In 2001, Castlevania Chronicles, an enhanced remake of the original Castlevania found its way to the PlayStation. The port was originally released for the popular Japanese X68000 computer and was quickly lost to time. Later that year, however, Konami would release the first Game Boy Advance installment of the series: Circle of the Moon.
Circle was a resurgence of the gameplay from Symphony and introduced a whip-wielding non-Belmont named Nathan Graves into the fray. He would go on a grand adventure in a rather poorly lit castle. The sub-weapon system is interesting, as it allows the player to combine different cards (dropped by enemies) to create different effects and contains the Castlevania standards of the knife, axe, holy water, etc …
The adventure is large and interesting and makes for an altogether unique experience in the series. The only caveat, however, is that the dark environments don’t show up as well on the Game Boy Advance and can make for some rather heavy eye strain.
The original GBA did not have a backlight, so when I first played the game I experienced the eye strain. However, I kept returning to the game until I finished it. Later games don’t have the darkened background and the game is much easier on the eyes on the GBA SP or Wii U Virtual Console version. Circle has the distinct honor of being the first Metroidvania — so called because of its focus on exploration in a large area, similar to the Metroid games, on a portable system.
In 2002, Castlevania: Harmony of Dissonance marked a complete return-to-form for fans of Symphony of the Night. In this installment, set in the 1800s, Juste Belmont and his friend, Maxim Kischine, venture into Dracula’s castle to find their missing friend, Lydie. While the plot is threadbare, the game mechanics are amazing. Juste has perfect command of the whip (which can be upgraded) and can combine elemental spell books with the sub-weapon attacks to create spectacular effects.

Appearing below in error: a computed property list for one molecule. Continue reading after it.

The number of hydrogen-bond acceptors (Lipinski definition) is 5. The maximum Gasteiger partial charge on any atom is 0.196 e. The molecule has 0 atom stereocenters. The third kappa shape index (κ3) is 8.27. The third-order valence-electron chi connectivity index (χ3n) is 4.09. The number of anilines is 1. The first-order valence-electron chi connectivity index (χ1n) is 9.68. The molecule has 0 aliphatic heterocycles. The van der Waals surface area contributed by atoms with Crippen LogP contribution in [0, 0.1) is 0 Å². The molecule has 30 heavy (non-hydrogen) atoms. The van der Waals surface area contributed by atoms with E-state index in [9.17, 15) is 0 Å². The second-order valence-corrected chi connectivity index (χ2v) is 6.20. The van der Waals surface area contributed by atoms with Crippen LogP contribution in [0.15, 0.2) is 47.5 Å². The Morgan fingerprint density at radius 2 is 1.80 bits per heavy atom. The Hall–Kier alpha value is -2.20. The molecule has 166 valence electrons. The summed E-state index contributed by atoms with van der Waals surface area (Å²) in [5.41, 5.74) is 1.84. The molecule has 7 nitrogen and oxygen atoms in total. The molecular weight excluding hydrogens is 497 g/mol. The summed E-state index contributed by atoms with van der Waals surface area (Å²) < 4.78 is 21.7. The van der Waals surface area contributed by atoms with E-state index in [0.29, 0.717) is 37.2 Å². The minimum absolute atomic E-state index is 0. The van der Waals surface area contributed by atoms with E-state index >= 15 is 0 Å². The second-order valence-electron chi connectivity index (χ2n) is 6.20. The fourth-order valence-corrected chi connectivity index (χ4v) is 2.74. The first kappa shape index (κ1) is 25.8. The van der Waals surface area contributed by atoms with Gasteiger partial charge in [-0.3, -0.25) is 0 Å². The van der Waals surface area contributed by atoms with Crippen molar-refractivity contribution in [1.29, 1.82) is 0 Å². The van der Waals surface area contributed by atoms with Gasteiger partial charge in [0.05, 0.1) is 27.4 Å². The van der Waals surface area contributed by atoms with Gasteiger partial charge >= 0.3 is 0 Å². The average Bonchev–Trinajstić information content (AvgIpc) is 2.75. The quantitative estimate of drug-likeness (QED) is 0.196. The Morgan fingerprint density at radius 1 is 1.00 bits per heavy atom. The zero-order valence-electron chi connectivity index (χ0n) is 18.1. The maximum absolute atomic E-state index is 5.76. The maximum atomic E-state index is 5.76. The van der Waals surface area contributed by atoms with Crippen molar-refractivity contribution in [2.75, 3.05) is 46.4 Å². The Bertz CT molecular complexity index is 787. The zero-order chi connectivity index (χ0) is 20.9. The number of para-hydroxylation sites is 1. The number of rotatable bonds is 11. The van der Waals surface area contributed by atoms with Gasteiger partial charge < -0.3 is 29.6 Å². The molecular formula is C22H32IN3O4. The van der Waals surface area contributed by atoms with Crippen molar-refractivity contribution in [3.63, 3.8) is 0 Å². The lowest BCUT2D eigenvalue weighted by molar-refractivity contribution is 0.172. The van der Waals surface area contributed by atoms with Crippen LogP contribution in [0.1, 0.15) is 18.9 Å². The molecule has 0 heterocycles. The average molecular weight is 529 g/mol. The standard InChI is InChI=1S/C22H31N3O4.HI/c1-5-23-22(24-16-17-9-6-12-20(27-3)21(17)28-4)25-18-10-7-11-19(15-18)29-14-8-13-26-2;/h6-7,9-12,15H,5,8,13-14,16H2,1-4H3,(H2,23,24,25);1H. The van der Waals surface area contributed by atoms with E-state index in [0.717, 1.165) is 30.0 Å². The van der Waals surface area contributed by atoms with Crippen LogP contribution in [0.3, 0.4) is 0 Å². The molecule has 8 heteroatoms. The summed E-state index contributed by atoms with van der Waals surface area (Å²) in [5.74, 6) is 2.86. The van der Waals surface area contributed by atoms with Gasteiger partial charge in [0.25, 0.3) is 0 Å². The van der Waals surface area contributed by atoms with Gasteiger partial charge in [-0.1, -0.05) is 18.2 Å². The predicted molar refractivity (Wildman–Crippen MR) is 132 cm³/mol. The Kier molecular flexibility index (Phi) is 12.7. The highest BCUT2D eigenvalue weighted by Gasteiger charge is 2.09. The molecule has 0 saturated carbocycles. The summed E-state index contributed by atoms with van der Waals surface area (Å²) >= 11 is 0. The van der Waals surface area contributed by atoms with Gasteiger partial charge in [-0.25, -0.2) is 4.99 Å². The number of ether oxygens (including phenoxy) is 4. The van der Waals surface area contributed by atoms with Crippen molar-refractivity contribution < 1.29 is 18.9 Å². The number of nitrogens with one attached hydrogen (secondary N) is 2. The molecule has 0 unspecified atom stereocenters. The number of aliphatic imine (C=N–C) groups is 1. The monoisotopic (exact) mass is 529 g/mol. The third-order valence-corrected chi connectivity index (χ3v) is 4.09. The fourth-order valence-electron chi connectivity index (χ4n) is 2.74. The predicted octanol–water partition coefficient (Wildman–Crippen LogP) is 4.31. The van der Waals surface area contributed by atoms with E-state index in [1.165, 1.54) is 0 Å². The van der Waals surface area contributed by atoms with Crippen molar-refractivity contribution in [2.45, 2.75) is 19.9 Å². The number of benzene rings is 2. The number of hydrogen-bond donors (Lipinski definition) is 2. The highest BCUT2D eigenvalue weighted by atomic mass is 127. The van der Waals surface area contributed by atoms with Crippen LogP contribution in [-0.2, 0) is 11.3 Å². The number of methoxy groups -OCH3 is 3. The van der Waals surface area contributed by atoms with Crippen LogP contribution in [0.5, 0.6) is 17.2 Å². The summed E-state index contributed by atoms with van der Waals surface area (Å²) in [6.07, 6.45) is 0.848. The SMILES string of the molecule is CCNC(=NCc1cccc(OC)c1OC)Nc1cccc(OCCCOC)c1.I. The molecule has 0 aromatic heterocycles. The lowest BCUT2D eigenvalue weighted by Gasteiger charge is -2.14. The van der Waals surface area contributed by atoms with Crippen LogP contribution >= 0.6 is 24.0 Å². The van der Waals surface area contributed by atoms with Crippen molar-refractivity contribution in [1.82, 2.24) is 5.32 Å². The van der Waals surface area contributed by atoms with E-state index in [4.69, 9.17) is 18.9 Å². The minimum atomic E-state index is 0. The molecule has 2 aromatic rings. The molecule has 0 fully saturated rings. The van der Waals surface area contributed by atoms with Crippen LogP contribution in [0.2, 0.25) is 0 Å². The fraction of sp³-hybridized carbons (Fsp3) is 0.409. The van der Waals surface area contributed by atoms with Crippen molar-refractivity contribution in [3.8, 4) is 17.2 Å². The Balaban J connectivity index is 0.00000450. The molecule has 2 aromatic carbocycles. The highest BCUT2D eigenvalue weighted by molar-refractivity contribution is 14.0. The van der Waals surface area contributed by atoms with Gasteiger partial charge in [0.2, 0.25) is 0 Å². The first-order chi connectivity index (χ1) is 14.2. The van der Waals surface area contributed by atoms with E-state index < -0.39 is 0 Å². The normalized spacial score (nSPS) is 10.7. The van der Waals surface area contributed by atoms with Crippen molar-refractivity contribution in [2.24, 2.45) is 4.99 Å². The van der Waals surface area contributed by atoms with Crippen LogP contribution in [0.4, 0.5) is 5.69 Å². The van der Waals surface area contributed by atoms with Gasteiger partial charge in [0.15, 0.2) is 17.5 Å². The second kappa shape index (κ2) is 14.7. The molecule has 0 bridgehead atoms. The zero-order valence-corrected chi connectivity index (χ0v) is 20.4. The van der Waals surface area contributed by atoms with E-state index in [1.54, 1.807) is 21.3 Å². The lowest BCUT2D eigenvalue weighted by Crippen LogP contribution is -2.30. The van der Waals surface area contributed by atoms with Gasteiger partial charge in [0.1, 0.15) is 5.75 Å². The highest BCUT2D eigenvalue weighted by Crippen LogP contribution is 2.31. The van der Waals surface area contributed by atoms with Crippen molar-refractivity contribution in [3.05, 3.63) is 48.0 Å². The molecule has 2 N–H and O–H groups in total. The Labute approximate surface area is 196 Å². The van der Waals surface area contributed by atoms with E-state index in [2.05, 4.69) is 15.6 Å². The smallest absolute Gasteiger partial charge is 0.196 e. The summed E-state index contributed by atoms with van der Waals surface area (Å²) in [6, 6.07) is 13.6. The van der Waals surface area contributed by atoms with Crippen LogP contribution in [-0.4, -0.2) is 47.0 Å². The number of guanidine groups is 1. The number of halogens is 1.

Harmony is also much larger than its immediate predecessor. The game features several modes, including a boss rush, which will become standard in subsequent Metroidvanias, and the ability to play the entire game as Maxim after defeating Dracula. There’s even a secret appearance of Simon Belmont!
Harmony stands out because of its smooth play control, interesting environments, originality and larger-than-life boss characters. Unlike later Metroidvania games, Harmony tends to have more original locales and enemies, rather than reusing past sprites.
Following the success of Circle of the Moon and Harmony of Dissonance, two very different things happened with the series on the different gaming platforms. Nintendo handhelds continued the Metroidvania style, while the Playstation titles all followed the 3D arcade style.
On the PlayStation 2, Lament of Innocence was released in 2003. Lament tells the story of Leon Belmont, a holy knight on a quest to save his beloved — wielding the Vampire Killer, the first of the Belmont line to do so. The game plays like a 3-D, arcade-style adventure with some role-playing elements tossed in. The graphics, for the time, are amazing and the music is nothing to scoff at. The game also featured a giant medusa head battle, similar to Stage 2 of the original, which you can watch here.
The gameplay is similar to other action titles like Devil May Cry, with its combo system and it’s fun, if a bit of a grind. Lament is the first of two 3-D Castlevania games released for the PS2. Later that year, on the Nintendo GBA, Aria of Sorrow arrived and changed everything …
Castlevania – Journey Through the Years will continue right here on Nerdvana next week!
Stay tuned for our next installment, when I’ll dive into my favorite part of the series, covering Aria of Sorrow, Dawn of Sorrow, Portrait of Ruin and Order of Ecclessia.